Correct These “Easy to Make” Mistakes for Easy Money
An unusual “phenomenon” seems to be rearing its ugly head again – large overage balances on dealerships’ Factory Receivables Incentive Schedules. Not large balances due purely to large or increasing sales volume or slow payments by the OEMs for claims in-process. These are unclaimed incentives, unresolved rejects and chargebacks not researched and reversed. Thousands of dollars sitting on paper vs. in your bank account! Not good for any dealership.
Think this doesn’t pertain to you? Well, think again. Do you know your current schedule balance? Double-check them – you might be surprised.
This trend was happening during the early 2000’s. Before the bottom fell out, dealers were making money and were, if I may say so, “fat and happy.” They weren’t paying attention to the details or asking any questions. Plus it was overlooked because of other profitable areas and departments in the dealership. Although factory incentives was, and still are, the largest receivable for dealerships, it wasn’t always given the attention or proper oversight that it deserves.
Then, factor in this – true balances can be camouflaged by credit balances on VINs within a schedule — so your real outstanding balance is actually larger. For example, an incentive is applied for and paid, but that same incentive was never set-up as a receivable, therefore creating a credit balance. The business office makes an adjustment entry to clear it out and you’re just glad it paid. That might sound OK, but it’s not. What if your staff had not applied for that incentive? (It may not be on the customer incentive form) — You would have lost that money. Multiple or many credit balances on a schedule are “red flags.” So are multiple “in and out” entries.
Anytime there are missed set-ups, you have lost the ability to track them or account for them, becoming a likely loss. (Of course, your grosses would be off, but do you really review them all individually?). Incentives such as dealer cash (not passed to customers), dealer allowances (for employee/supplier sales), customer’s first month payment waiver, etc. are often missed entirely. These type of dealer incentives are mostly your money to go to gross.
Point: you live and die by accurate set-ups and schedules.
Consider all the OEM chargebacks and rejects that can be researched, corrected, then reversed, — these corrections can re-coup money for you and drastically reduce your outstanding balances.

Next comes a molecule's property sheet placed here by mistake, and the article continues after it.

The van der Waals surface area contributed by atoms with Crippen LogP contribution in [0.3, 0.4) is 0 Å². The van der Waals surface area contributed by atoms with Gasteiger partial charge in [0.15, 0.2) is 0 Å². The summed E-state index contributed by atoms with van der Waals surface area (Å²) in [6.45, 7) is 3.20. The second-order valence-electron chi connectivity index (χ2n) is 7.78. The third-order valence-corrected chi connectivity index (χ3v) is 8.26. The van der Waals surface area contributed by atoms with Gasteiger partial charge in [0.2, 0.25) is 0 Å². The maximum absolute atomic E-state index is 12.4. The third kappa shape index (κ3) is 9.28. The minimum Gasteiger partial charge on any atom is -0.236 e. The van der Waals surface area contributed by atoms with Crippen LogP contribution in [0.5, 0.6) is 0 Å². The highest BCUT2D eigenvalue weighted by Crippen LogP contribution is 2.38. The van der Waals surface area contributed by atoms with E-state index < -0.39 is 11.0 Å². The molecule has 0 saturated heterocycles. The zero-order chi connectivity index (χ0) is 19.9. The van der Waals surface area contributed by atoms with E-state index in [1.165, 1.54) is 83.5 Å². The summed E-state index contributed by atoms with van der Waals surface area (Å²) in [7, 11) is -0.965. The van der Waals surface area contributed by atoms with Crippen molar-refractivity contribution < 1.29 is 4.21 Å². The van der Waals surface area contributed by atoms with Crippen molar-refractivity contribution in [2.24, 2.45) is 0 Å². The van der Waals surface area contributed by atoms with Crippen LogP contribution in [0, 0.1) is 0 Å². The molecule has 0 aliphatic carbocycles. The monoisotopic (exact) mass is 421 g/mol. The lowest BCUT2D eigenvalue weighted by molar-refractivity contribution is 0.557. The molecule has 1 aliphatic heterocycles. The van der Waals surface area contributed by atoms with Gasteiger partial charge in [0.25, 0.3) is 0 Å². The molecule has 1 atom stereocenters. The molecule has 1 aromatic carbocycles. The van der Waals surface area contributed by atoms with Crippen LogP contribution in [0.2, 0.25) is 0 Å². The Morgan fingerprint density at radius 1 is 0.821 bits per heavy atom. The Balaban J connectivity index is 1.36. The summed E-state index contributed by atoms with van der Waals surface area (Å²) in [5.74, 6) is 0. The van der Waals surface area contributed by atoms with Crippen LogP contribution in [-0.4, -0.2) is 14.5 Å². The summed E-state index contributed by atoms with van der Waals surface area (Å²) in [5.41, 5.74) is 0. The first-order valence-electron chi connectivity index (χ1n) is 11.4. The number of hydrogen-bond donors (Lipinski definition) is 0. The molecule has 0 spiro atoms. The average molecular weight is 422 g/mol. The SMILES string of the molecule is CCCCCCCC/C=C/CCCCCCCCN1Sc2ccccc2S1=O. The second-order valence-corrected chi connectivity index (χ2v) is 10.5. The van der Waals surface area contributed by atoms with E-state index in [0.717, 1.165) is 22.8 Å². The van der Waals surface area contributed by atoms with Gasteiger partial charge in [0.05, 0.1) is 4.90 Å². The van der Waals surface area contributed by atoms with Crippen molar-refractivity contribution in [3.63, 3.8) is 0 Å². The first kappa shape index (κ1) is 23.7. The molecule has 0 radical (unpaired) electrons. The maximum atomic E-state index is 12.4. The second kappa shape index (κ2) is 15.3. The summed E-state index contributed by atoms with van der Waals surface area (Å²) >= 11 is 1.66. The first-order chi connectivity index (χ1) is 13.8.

Here’s how these costly mistakes can easily happen:
1. Assigning the wrong person to be responsible for incentives claim submissions and resolutions: inexperienced office personnel, part-timers, interns or new business office personnel. This is no place for the “newbie” — deep experience is a must.
2. Assigning the same person to be responsible for incentives claim submissions, resolving rejects and chargebacks, monitoring weekly factory payment memos, reconciling schedules, “write-offs” or “moving” overage balances. A serious conflict of interest.
3. Schedules not fully and accurately reconciled every month. Extra efforts not being done to ensure at year-end that balances are accurate and as many paid as possible.
4. No ownership and accountability of schedules by the controller or office manager.
5. The sudden departure or retirement of that experienced incentives clerk, controller or office manager, when no one else knows that job. Large incentive dollars can add-up quickly if not handled weekly, even in a small dealership where cash flow is critical.
6. No communications or solid action plan between the controller and dealer specific to this issue — no weekly or bi-monthly meetings to review balances, delegate ownership.
7. Dealers themselves not knowing where or for what to look. This type of careful accounting review requires a closer look past the operating reports, balance sheets and other financial statements.
Let’s keep it simple. For starters, looking at the last page of the schedule will tell you a lot – the total balance and the balance’s age analysis (must be summarized by periods: 0-30 days, 31-60 days, 61-90 days, 91-120 days, +120 days). Anything over 60 days old should be a concern. Then the dialog can start and questions can be asked. These steps will take a few minutes of research and you’ll be glad you did.
When balances reach the $200K range, other issues come into play: how old are the unpaid incentive programs; how long will your OEM let you go back and apply for payments; who has the in-depth experience and enormous amount of time to go back and do all the work required to review, research and resolve the hundreds of deals and related incentives involved? Getting in-house or outside professional help if progress is not made immediately will be a cost-worthy investment.
After the dust settles, staffing, training, controls, processes and separation of duties will need to be evaluated and implemented to avoid any future occurrences. In these days, when you’re dealing with rebuilding sales volume and shrinking margins, every dollar counts and good cash flow is critical.
Think of incentives like the stock market – if you don’t know what you’re doing you can get “burned” pretty badly; or worse case, eaten alive. Don’t let your competition down the road do a better job with it than you.